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Pop-ups are ads that are displayed in their own browser windows. There are two classes of pop-up ads: a pop-up, which displays on top of everything and has focus, and a pop-under, which is placed behind the browser, lurking and waiting for you to find it later. The logic behind pop-under ads is that you might not know from which site they originated. In this chapter we'll refer to both as pop-up ads, even though some are pop-unders.
For the longest time, pop-up ads were not blocked by Internet Explorer. Only after third parties started offering pop-up blockers did Microsoft realize that it had to do something. (And, yes, Firefox did figure into that as well!)
Probably the best known pop-up blocker is the Google toolbar for Internet Explorer. This add-on to Internet Explorer has proven immensely popular. My Google toolbar pop-up blocker has blocked about 1,400 ads since it started counting! That is a lot of ads that I don't have to be bothered with.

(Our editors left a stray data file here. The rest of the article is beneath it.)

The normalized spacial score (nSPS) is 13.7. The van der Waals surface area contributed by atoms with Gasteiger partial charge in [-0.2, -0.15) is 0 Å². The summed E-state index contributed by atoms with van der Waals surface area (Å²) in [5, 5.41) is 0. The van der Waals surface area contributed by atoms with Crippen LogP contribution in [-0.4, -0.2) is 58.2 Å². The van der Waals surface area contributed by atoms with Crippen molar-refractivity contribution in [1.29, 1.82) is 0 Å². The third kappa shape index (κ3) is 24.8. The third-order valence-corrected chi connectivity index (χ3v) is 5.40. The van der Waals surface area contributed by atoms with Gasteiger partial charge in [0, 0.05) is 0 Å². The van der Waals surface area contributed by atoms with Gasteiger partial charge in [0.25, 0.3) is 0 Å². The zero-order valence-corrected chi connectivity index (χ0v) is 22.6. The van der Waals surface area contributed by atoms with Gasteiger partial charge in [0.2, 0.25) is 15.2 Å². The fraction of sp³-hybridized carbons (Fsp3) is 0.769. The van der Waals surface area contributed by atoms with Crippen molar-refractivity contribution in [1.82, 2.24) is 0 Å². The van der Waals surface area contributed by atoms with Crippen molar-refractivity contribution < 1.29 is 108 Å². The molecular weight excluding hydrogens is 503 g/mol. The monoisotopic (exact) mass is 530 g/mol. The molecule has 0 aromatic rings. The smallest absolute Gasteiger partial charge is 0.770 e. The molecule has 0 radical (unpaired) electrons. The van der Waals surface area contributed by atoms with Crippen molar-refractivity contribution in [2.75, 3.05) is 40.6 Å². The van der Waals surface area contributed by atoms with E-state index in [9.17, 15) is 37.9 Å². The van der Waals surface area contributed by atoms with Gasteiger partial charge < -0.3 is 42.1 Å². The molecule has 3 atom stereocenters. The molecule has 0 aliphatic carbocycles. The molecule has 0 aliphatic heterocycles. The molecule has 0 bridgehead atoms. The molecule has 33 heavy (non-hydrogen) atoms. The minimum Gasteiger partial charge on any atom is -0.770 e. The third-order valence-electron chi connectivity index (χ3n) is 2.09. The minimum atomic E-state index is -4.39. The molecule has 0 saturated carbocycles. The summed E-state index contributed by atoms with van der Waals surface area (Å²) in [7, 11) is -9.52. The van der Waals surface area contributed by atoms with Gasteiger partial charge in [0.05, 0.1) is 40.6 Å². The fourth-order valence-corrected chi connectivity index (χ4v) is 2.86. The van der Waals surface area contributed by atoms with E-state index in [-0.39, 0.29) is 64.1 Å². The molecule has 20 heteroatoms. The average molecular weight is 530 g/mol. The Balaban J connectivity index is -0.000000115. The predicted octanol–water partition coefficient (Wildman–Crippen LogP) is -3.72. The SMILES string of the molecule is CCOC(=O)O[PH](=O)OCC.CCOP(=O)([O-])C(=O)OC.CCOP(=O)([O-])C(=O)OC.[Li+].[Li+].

Adware, spyware, and other malicious software are often used to pop up spurious browser windows, even when the user is not actively on the Web! Usually nothing in the browser is able to block these types of programs, although you might be able to block the sites from which the ads come. This can be done with an extension such as Adblock (covered later in this chapter). The best way to avoid adware and spyware is to not allow these programs on your machine. Be very cautious of websites that offer games, tools, and so on for free. On computers that are not well configured, just visiting a website can cause undesirable software to be installed. However, the most common way to install adware or spyware is to ask and hope the user doesn't realize that adware or spyware is being installed. Firefox allows software to be installed only from sites that have been preapproved, either by Mozilla prior to installing Firefox or by the user. Only install software from companies you know and trust.
Some websites attempt to use pop-ups to interact with the user, such as to get a username and password. This is certainly not the best way to interact with users. I still remember one site where I sat for almost a minute wondering why nothing was happening, only to realize the site had tried to pop up a new window. Microsoft's Exchange Server web interface uses pop-ups, and that requires the user to enable pop-ups for that site.
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